Afroamerican dating same sex friendships while dating
For about 6 out of 7 hours on that drive, he stared at me.I sometimes turned to the side to look out the window.There were plenty of other tourists there, but this behavior was reserved for just me.In the Hanoi situation and with the toddler on the bus in India, it was both the honesty of kids’ actions and the inaction of the adults the kids were with that got to me.I sometimes looked up at the Bollywood film that was 75% extreme violence and 25% choreographed song and dance routines. But I could always feel his eyes on me and each time I looked ahead, I’d see him climbing all over the seat to get a better view of me or his two little eyes peering through the gap between the seats.At first, I smiled, waved, made funny faces, hoping he’d have his fill and focus on something else.And then I arrived in Hanoi where I encountered a group of school children at the Museum of Ethnology who grew hushed when they saw me.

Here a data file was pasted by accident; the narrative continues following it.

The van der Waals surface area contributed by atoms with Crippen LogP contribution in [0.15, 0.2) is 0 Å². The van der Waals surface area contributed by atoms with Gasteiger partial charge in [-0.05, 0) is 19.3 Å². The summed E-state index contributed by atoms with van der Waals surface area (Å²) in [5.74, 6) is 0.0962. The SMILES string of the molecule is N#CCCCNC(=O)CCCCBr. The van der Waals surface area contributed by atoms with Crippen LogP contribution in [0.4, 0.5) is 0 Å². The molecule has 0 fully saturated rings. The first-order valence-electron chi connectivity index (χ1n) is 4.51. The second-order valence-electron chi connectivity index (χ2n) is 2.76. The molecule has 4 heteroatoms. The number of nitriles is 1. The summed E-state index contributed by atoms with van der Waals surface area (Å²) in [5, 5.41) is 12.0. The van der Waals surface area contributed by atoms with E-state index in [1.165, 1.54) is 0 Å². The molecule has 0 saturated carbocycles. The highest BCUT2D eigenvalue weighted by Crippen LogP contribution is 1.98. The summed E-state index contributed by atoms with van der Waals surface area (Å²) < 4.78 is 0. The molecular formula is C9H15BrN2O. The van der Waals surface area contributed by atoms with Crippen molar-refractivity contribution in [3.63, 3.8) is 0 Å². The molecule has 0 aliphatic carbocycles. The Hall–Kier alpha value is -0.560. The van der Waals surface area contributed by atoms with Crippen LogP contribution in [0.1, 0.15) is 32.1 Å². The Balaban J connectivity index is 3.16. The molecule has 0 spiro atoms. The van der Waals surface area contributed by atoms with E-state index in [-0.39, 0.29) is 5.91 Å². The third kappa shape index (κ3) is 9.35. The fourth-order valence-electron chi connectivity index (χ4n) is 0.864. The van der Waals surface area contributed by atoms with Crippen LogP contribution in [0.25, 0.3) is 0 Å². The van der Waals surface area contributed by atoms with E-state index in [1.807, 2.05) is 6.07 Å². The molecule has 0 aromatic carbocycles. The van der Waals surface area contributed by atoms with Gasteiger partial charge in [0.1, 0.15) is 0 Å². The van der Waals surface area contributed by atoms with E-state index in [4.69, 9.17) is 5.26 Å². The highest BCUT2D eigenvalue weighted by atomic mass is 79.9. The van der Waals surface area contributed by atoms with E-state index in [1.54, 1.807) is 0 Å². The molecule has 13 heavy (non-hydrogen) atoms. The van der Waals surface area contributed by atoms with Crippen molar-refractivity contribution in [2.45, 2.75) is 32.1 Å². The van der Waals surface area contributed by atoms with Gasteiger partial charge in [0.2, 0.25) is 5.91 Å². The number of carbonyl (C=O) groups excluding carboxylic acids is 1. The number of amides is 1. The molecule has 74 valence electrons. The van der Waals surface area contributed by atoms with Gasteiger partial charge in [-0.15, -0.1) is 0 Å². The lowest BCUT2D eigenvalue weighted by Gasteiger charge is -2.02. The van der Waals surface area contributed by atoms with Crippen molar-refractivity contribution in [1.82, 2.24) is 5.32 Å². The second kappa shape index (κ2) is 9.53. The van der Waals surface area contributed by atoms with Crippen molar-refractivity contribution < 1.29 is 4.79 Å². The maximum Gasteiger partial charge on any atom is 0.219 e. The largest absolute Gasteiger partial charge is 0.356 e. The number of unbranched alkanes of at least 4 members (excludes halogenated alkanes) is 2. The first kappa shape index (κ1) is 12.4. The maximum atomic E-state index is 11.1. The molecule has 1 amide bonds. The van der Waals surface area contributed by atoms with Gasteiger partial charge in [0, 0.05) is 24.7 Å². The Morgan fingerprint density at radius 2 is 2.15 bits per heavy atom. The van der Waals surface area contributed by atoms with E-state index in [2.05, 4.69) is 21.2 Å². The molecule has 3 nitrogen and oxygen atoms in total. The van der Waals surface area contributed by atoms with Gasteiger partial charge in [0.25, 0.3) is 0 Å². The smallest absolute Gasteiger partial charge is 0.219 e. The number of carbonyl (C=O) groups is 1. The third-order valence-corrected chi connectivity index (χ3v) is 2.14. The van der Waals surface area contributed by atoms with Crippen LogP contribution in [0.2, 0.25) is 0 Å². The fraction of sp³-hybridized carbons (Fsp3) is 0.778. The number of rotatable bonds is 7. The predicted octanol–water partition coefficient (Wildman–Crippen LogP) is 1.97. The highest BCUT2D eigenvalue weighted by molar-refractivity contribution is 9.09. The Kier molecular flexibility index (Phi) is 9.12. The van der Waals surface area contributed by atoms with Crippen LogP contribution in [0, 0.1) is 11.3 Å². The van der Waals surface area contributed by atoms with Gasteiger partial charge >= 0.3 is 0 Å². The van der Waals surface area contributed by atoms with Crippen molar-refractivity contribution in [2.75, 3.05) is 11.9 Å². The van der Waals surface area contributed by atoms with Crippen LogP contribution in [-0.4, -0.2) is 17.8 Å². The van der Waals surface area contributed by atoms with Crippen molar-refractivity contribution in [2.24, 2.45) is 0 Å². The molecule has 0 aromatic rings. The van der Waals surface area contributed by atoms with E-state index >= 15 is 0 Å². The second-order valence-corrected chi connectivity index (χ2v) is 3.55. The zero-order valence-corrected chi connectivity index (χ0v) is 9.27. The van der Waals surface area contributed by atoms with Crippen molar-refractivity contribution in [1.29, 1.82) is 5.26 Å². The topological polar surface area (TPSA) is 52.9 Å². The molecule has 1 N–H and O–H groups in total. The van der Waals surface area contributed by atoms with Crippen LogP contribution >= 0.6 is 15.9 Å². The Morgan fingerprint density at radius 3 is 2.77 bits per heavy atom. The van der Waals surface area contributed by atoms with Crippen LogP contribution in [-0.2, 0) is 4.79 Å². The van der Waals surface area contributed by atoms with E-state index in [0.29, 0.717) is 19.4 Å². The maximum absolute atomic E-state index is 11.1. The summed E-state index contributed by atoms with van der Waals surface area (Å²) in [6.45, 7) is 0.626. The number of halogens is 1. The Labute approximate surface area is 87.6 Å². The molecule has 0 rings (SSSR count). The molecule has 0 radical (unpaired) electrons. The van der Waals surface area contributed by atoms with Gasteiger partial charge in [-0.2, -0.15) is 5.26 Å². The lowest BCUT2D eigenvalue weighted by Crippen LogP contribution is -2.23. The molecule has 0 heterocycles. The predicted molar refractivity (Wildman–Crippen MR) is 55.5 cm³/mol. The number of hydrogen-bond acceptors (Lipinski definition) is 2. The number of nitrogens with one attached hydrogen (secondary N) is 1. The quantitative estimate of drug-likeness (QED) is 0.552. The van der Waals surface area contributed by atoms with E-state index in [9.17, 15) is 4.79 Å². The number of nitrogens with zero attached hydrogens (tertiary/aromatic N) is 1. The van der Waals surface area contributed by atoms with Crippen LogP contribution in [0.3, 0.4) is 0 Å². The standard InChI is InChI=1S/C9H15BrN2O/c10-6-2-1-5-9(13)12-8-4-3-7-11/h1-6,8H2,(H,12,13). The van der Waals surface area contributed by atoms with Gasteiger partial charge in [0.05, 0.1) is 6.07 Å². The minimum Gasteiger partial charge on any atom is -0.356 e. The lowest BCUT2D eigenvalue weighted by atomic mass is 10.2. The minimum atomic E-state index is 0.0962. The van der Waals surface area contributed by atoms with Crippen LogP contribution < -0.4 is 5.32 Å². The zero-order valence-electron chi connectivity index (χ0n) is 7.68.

When she asked how I liked India, her face immediately dropped when I mentioned how much the staring made me feel on edge.I think it’s great that they maintain this aspect of their culture and I don’t think it warrants either extreme staring or trying to convince them to throw on jeans and sweatshirt.I know that America’s culture is different in that it is significantly less homogeneous and centered around the more recent blending of many different cultures, but when it comes down to it, you can’t deny the cheeseburger and fries, jeans and t-shirt core of it.And of course, my least favorite places have been those where being an outsider did matter.Prior to India, Vietnam is the one other place that whether purposely or not, people made me feel unwelcome.
There were numerous aspects of India that could have shattered my travel resilience, but what ultimately did it was the staring.